It’s almost not even news anymore to report that the unlimited hydroplane circuit appears to be hanging on by a thread.
H1 Unlimited chairman Sam Cole prefers to note that at least the thread has not yet broken and that the boats will race this summer, beginning this weekend in Madison, Ind.
“Honestly, given the economy and all the work that we put in this winter to make sure that these four races are happening this year, I’m very pleased,” Cole said.
The season will actually consist of at least five races, again concluding in November with the Oryx Cup in Doha, Qatar.
But there will be just four stops in the United States after the circuit lost one of its mainstay sites – Evansville, Ind. A last-ditch effort kept the race afloat last season, but it’s a goner for this year.
Also, hopes to revive a race in San Diego – which hosted an event for 40 years before being dropped last season – failed.
So the only U.S. races this summer will be in Madison, Detroit, the Tri-Cities and Seattle.
Cole, however, said he thinks there is a chance of adding more domestic races in coming years, as well as talk of additional international races, possibly in China.
It’s that international potential that gives those in the sport hope for the future during a time when the races in the United States are struggling.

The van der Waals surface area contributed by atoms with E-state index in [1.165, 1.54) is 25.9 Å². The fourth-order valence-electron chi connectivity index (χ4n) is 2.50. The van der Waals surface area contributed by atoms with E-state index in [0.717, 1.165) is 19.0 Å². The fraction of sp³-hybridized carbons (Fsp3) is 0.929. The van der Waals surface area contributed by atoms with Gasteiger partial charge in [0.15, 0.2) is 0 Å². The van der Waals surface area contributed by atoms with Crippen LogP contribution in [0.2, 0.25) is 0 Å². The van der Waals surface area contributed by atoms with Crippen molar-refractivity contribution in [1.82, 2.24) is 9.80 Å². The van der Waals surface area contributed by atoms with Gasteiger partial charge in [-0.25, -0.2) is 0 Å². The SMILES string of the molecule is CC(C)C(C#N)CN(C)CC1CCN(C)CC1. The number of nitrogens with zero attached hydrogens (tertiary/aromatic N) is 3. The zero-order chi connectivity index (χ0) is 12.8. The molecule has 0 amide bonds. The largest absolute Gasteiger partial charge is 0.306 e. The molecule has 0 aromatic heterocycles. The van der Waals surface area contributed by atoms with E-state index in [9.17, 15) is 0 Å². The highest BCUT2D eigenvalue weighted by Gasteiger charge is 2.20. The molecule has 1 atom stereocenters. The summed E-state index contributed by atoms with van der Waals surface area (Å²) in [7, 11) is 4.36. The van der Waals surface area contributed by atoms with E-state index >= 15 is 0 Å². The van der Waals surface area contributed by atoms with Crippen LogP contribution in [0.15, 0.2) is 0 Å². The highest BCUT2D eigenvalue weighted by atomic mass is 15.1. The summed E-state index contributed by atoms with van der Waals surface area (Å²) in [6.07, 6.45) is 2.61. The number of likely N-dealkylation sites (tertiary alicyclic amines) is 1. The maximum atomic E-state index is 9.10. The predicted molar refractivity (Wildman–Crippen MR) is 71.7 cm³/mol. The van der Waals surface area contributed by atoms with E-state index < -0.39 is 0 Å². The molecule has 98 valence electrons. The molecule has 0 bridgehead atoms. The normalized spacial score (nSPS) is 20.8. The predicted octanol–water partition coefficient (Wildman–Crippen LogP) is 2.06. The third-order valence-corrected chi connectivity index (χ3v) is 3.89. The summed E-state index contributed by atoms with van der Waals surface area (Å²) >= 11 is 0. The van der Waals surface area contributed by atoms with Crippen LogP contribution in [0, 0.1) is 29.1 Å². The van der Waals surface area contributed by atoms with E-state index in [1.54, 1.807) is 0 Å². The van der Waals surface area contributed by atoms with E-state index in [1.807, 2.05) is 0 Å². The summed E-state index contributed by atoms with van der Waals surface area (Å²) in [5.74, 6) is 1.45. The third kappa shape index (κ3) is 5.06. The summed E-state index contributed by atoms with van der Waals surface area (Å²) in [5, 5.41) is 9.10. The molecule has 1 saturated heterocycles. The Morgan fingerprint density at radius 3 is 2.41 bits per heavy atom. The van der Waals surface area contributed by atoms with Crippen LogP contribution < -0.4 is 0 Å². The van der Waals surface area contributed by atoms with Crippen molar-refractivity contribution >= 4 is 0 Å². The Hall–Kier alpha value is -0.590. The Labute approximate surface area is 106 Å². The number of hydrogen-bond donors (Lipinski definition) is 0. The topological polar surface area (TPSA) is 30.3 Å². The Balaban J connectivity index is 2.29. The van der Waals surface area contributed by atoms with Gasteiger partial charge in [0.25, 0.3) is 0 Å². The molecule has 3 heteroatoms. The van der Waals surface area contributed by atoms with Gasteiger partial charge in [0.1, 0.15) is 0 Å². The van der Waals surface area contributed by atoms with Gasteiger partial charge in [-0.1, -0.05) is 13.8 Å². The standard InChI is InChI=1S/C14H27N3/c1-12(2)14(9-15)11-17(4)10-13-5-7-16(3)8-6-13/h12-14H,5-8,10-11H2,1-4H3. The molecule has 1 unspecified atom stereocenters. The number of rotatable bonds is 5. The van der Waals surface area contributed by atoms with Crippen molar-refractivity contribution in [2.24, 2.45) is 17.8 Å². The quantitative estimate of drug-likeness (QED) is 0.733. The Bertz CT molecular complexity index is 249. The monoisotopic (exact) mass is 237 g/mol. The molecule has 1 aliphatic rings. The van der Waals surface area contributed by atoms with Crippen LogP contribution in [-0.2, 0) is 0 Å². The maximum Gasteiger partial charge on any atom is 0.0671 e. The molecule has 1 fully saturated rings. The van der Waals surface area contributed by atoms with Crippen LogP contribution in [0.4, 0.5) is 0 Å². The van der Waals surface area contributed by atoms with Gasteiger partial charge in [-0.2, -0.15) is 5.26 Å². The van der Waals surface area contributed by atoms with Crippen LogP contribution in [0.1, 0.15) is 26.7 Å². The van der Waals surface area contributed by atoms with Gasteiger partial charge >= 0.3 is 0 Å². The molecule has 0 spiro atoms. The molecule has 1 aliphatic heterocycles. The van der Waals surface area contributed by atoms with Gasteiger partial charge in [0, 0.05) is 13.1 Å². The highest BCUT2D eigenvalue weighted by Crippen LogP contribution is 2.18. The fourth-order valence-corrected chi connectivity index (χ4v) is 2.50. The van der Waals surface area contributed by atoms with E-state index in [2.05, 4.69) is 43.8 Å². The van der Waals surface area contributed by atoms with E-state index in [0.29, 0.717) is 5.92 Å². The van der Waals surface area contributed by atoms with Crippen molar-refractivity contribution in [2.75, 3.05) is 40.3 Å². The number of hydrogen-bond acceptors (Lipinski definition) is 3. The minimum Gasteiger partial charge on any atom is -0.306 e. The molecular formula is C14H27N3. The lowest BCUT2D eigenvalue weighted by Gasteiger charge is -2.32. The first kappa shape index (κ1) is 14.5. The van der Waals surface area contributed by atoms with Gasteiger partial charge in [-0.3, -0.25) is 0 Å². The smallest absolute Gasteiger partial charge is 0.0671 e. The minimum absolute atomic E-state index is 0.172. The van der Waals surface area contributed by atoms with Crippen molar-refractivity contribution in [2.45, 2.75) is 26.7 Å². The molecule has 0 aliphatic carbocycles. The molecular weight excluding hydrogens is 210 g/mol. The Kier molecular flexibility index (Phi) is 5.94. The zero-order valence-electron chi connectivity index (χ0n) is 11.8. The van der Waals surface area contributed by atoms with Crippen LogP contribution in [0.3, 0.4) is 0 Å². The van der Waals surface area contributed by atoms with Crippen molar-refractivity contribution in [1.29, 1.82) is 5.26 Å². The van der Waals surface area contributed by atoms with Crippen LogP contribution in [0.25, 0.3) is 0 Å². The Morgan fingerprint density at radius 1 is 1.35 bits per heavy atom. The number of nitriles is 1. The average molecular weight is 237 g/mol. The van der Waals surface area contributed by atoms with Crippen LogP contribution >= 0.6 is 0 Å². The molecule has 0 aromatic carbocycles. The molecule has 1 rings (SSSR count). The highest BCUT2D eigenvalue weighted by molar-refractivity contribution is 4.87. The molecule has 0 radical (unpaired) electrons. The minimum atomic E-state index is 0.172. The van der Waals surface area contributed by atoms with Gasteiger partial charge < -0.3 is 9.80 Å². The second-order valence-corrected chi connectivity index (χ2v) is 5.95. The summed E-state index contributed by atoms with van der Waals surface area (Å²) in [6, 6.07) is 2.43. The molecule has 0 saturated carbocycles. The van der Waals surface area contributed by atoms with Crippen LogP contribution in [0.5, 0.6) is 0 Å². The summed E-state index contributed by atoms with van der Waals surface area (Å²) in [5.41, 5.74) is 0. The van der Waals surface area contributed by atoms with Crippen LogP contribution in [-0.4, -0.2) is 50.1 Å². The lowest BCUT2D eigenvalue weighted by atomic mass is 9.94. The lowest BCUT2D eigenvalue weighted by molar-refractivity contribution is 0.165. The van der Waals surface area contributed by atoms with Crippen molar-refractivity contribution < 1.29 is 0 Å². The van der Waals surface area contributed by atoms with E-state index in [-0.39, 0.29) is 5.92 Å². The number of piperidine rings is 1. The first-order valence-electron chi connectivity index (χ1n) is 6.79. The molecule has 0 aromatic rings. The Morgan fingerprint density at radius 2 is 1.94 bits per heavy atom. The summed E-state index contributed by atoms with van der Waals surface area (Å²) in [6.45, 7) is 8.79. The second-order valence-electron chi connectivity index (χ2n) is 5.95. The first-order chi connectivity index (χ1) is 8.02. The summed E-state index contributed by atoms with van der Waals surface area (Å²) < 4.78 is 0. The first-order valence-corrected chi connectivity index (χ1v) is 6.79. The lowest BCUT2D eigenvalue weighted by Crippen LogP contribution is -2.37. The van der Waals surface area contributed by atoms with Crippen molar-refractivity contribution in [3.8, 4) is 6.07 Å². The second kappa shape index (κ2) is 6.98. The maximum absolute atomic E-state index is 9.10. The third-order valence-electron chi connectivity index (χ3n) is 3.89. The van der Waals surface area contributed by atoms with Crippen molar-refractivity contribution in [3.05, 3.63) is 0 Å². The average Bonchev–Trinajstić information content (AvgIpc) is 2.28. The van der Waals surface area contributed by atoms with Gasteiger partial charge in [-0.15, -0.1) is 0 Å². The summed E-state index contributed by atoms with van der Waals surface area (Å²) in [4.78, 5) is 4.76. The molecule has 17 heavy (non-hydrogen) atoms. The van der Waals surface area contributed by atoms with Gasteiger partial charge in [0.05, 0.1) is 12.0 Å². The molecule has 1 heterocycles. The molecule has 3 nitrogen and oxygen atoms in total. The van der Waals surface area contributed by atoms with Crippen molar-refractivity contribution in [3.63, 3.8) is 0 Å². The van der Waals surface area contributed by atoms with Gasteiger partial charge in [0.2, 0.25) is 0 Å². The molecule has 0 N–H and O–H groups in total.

The Gold Cup in Detroit was in doubt until just a couple of weeks ago, when a local businessman and the Grosse Pointe Yacht Club stepped forward with funding to assure racing, apparently through 2011. The race runs Friday through July 11.
Seattle’s Seafair race was also in danger until a sponsorship agreement with Albert Lee Appliance was signed that should secure its future for three years (it was also helped when Duke’s Chowder House offered up $40,000 to help pay for the services of the 12 boats). Had the Seattle race disappeared, it’s possible it would have also endangered the Tri-Cities event.
Cole said securing the short-term futures for the events in Seattle and Detroit – the two bedrocks of the sport – made the offseason a success.
Cole said there are no significant rules changes this season, adding that he thinks the product on the water is as good as it has been in a while, specifically in producing different winners. After years of domination by the Miss Budweiser, the circuit has finally seen parity since the Bud called it quits after 2004.